Bringing forward the ending of a trust

The trust deed should also set out how the time for vesting can be brought forward from the expiry of the perpetuity period. That time of expiry will usually be the “default” time for vesting, or a time just before it, (the last vesting time) in a well-crafted discretionary trust deed.

An objective of winding up a trust is to satisfy all parties with interests, in the wider sense,  in the trust, including creditors, trustees, beneficiaries and the Commissioner of Taxation.

Failure to address these interests of the parties interested, or the trust deed requirements and formalities for the bring forward of the time of vesting, can mean that the trust, or its aftermath, will remain a matter in contention or dispute which is diametrically not what a trustee will want to occur following their effort to bring the trust to an end. A trustee can face difficulty in the converse case too where a trust is inadvertently brought to an end prematurely. In other words trustees can face problems where a trust has a mistimed ending either way. A trust may go on longer than planned or it may be inadvertently brought to an end before the trust should end. An example of the latter is to be found in trust deeds which set an inexplicably early time for vesting many years prior to the expiry of the perpetuity period.

Ending by depletion and merger

Depletion and merger are two other ways a trust may be brought to an end even where the intent of the trustee and beneficiaries is, and the trust deed may suggest that, the trust is to go on for longer.

Depletion is where the trustee no longer holds property on trust. If trust property is depleted and the trustee acquires more property on trust, the arrangement is treated as a new and separate trust. A “resettlement” occurs as well as likely confusion about which trust is which. Hence the device of a “settled sum” for a discretionary trust, which remains as trust property, to ensure continuity of the (original) trust even where the trust is in deficiency and has no other identifiable property.

Merger also brings a trust to an end in an untimely and premature way. Merger occurs where the trustee and the beneficiary are or become the same person. In the case of a merger the trust obligation of the trustee under the terms of the trust is no longer owed to the beneficiary so the trust does not continue.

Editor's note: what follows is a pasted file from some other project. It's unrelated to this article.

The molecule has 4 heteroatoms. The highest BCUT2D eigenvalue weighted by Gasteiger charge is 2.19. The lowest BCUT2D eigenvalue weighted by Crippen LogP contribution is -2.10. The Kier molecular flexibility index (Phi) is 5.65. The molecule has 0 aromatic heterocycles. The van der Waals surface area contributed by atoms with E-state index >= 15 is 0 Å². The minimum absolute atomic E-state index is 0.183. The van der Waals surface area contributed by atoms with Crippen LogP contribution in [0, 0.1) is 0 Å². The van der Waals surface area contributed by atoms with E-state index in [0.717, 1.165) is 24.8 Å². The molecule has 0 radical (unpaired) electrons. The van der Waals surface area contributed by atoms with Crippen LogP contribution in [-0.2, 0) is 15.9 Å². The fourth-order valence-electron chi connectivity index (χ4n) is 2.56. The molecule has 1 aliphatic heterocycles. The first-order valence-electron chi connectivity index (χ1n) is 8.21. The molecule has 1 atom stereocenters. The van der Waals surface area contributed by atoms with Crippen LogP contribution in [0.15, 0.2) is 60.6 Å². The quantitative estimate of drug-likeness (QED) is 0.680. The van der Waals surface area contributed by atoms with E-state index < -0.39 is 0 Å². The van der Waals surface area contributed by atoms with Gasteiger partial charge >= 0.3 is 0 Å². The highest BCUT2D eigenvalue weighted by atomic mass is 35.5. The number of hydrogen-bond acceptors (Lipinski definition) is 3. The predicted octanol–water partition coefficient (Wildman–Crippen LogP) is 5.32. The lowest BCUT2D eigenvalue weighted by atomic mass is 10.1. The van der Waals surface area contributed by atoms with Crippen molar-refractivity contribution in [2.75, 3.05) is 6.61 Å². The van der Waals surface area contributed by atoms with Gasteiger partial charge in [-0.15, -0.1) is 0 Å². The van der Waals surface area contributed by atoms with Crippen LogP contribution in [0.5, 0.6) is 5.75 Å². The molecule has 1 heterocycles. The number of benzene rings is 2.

Merger and SMSFs with individual trustees

Merger can be an interesting issue in the case of a self managed superannuation fund with individual trustees. There is no merger while the fund has two trustees: Trustee A has trust obligations to member B and trustee B has trust obligations to member A. However if a trustee/member dies and the surviving sole trustee is also the sole member of the fund with a fully vested beneficiary account of the entirety of the fund, the fund likely merges. It follows that the fund is no longer a trust. The Commissioner of Taxation has not addressed how the doctrine of merger may apply in these cases, and, as I understand it, the Commissioner treats a fund in this situation as continuing on as a matter of administrative convenience. If the Commissioner’s approach, which may be tantamount to a recognition of a self managed superannuation fund that is not a trust, came before the courts, it is unclear how it might be explained or permitted.

Some starting points

Trusts that require winding up usually commence by and are governed by a trust deed. I am not writing here of testamentary trusts. A trust deed will usually state the requirements to wind up the trust including how the time of vesting must be brought forward. A trust deed may also provide for other things which complicate vesting or winding up, or both. The trust deed may require that a party’s consent is required before either can happen. There may be other forerunner steps which haven’t been taken which must be taken before the trust can vest under the deed. A grasp of the design or method of the trust provisions in the trust deed will build confidence that all requirements for a winding up raised in a trust deed have been identified and addressed.